The EPI points out that wages for these STEM workers have withered and flattened since 2000. In his 2013 expose on the labor shortage myth, IEEE Spectrum’s Robert Charette noted that “STEM workers at every stage of the career pipeline, from freshly minted grads to mid- and late-career Ph.D.s, still struggle to find employment as many companies, including Boeing, IBM, and Symantec, continue to lay off thousands of STEM workers.” His comprehensive analysis also reveals other surprising truths. Of the 277,000 STEM vacancies per year in the United States:

  • There are 252,000 qualified professionals with at least a bachelor’s degree in a STEM discipline.
  • There are 80,000 qualified professionals with a master’s degree in a STEM discipline.
  • There are 20,000 qualified professionals with a Ph.D. in a STEM discipline.
  • There are 40,000 qualified professionals with an associate’s degree in a STEM discipline.

By this tally, there are 392,000 educated STEM professionals available to fill 277,000 openings annually. Yet 11.4 million degree-holding STEM professionals today currently work outside of STEM roles. Beyond that, there’s the BLS’ revelation of a stark non-participation rate; so we’re still left without a completely accurate view of how many qualified STEM workers have simply dropped out of the labor force altogether.

The buildup has been gradual and ongoing. In 2008, the National Science Foundation (NSF) observed that two out of ten STEM professionals were working in non-core fields. By 2015, 58 percent of STEM talent had left the field. Despite the continued and anticipated growth in IT sectors, the EPI estimates that only one-third of computer science graduates are working in their chosen major.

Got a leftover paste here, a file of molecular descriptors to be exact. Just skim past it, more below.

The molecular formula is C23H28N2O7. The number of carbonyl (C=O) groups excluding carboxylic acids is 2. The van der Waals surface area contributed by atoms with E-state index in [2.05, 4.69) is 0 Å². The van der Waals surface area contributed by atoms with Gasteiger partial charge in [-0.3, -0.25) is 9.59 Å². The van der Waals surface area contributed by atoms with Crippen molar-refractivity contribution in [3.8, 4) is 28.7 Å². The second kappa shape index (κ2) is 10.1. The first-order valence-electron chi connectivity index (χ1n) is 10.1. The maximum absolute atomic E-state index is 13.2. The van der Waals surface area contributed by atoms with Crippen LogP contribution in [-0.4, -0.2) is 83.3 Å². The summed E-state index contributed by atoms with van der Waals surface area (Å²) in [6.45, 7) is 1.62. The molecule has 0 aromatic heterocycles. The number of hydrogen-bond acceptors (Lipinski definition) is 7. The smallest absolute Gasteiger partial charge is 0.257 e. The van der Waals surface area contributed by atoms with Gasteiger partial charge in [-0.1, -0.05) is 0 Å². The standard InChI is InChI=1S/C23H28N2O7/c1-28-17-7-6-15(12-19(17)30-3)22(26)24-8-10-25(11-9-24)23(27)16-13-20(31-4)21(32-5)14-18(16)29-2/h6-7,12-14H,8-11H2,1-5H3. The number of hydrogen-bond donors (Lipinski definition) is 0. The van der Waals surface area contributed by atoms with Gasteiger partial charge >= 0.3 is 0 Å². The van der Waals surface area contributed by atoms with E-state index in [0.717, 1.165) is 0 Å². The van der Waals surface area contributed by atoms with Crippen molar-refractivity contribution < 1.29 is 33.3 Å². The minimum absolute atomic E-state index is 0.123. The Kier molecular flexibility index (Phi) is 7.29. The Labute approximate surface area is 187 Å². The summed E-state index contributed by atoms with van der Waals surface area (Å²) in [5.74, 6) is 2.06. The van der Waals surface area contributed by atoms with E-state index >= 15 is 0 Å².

What’s keeping STEM talent from seeking STEM positions?

Virtually all the research on this topic points to some universal themes, predominantly unstable careers and slow-growing or stagnant wages.

  • Despite historical precedents showing that high-skilled professionals usually experience low jobless rates, unemployment among engineers and scientists is higher than other occupations that include attorneys, nurses and physicians.
  • Employers today seldom offer the same comprehensive learning, educational and skills development programs as in decades past.
  • During previous economic downturns, engineers who were laid off could expect to be re-hired during the recovery; that hasn’t been the case today.
  • As Michael Teitelbaum writes in The Atlantic, “In engineering, for instance, your job is no longer linked to a company but to a funded project.”